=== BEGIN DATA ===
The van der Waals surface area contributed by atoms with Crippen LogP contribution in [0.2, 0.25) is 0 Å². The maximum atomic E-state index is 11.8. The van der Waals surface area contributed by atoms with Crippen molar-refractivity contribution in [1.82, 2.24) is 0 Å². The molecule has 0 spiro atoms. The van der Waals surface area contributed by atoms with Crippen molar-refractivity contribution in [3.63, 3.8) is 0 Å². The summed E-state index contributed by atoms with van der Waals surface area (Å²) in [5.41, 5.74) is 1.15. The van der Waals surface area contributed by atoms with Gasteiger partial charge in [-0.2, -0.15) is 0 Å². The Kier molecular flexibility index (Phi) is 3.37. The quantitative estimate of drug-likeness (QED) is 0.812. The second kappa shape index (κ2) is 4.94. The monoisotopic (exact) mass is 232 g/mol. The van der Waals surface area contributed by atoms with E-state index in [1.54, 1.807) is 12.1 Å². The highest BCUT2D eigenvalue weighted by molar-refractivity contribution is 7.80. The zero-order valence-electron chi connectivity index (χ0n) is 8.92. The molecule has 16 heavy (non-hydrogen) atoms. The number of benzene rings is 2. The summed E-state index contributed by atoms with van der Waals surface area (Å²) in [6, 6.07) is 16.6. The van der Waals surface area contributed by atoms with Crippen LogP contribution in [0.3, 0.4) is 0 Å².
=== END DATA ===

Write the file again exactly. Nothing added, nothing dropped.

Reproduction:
The van der Waals surface area contributed by atoms with Crippen LogP contribution in [0.2, 0.25) is 0 Å². The maximum atomic E-state index is 11.8. The van der Waals surface area contributed by atoms with Crippen molar-refractivity contribution in [1.82, 2.24) is 0 Å². The molecule has 0 spiro atoms. The van der Waals surface area contributed by atoms with Crippen molar-refractivity contribution in [3.63, 3.8) is 0 Å². The summed E-state index contributed by atoms with van der Waals surface area (Å²) in [5.41, 5.74) is 1.15. The van der Waals surface area contributed by atoms with Gasteiger partial charge in [-0.2, -0.15) is 0 Å². The Kier molecular flexibility index (Phi) is 3.37. The quantitative estimate of drug-likeness (QED) is 0.812. The second kappa shape index (κ2) is 4.94. The monoisotopic (exact) mass is 232 g/mol. The van der Waals surface area contributed by atoms with E-state index in [1.54, 1.807) is 12.1 Å². The highest BCUT2D eigenvalue weighted by molar-refractivity contribution is 7.80. The zero-order valence-electron chi connectivity index (χ0n) is 8.92. The molecule has 16 heavy (non-hydrogen) atoms. The number of benzene rings is 2. The summed E-state index contributed by atoms with van der Waals surface area (Å²) in [6, 6.07) is 16.6. The van der Waals surface area contributed by atoms with Crippen LogP contribution in [0.3, 0.4) is 0 Å².